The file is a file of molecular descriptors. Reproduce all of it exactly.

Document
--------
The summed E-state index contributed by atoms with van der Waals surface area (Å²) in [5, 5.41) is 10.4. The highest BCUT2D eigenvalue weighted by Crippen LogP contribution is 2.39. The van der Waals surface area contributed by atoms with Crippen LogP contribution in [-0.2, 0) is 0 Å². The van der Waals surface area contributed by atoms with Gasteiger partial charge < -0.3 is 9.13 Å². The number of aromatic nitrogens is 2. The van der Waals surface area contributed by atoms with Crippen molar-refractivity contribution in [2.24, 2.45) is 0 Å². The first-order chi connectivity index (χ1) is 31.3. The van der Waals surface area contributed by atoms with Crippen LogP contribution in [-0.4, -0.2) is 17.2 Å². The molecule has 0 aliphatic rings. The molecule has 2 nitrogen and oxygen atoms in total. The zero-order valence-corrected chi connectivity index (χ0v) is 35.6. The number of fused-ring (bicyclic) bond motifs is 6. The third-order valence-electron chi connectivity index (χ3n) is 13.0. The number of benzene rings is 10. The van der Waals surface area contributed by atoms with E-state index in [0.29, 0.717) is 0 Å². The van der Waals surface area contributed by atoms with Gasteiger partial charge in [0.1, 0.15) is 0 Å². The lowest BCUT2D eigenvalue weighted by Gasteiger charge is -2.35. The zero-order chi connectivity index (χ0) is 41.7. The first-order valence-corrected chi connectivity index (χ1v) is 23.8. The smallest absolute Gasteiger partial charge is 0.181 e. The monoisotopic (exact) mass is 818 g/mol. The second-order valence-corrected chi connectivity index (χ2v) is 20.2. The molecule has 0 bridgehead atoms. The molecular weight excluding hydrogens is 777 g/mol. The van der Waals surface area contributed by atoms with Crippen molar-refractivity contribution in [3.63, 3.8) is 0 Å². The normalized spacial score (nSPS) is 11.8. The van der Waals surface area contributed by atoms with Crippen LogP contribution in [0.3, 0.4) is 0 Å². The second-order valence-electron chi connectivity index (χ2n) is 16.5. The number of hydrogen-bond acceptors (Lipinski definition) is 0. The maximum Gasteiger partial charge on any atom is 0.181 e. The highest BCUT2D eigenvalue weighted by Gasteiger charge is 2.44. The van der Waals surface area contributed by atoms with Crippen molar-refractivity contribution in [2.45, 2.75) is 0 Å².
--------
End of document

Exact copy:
The summed E-state index contributed by atoms with van der Waals surface area (Å²) in [5, 5.41) is 10.4. The highest BCUT2D eigenvalue weighted by Crippen LogP contribution is 2.39. The van der Waals surface area contributed by atoms with Crippen LogP contribution in [-0.2, 0) is 0 Å². The van der Waals surface area contributed by atoms with Gasteiger partial charge < -0.3 is 9.13 Å². The number of aromatic nitrogens is 2. The van der Waals surface area contributed by atoms with Crippen molar-refractivity contribution in [2.24, 2.45) is 0 Å². The first-order chi connectivity index (χ1) is 31.3. The van der Waals surface area contributed by atoms with Crippen LogP contribution in [-0.4, -0.2) is 17.2 Å². The molecule has 0 aliphatic rings. The molecule has 2 nitrogen and oxygen atoms in total. The zero-order valence-corrected chi connectivity index (χ0v) is 35.6. The number of fused-ring (bicyclic) bond motifs is 6. The third-order valence-electron chi connectivity index (χ3n) is 13.0. The number of benzene rings is 10. The van der Waals surface area contributed by atoms with E-state index in [0.29, 0.717) is 0 Å². The van der Waals surface area contributed by atoms with Gasteiger partial charge in [0.1, 0.15) is 0 Å². The lowest BCUT2D eigenvalue weighted by Gasteiger charge is -2.35. The zero-order chi connectivity index (χ0) is 41.7. The first-order valence-corrected chi connectivity index (χ1v) is 23.8. The smallest absolute Gasteiger partial charge is 0.181 e. The monoisotopic (exact) mass is 818 g/mol. The second-order valence-corrected chi connectivity index (χ2v) is 20.2. The molecule has 0 bridgehead atoms. The molecular weight excluding hydrogens is 777 g/mol. The van der Waals surface area contributed by atoms with Crippen molar-refractivity contribution in [3.63, 3.8) is 0 Å². The normalized spacial score (nSPS) is 11.8. The van der Waals surface area contributed by atoms with Crippen LogP contribution in [0.3, 0.4) is 0 Å². The second-order valence-electron chi connectivity index (χ2n) is 16.5. The number of hydrogen-bond acceptors (Lipinski definition) is 0. The maximum Gasteiger partial charge on any atom is 0.181 e. The highest BCUT2D eigenvalue weighted by Gasteiger charge is 2.44. The van der Waals surface area contributed by atoms with Crippen molar-refractivity contribution in [2.45, 2.75) is 0 Å².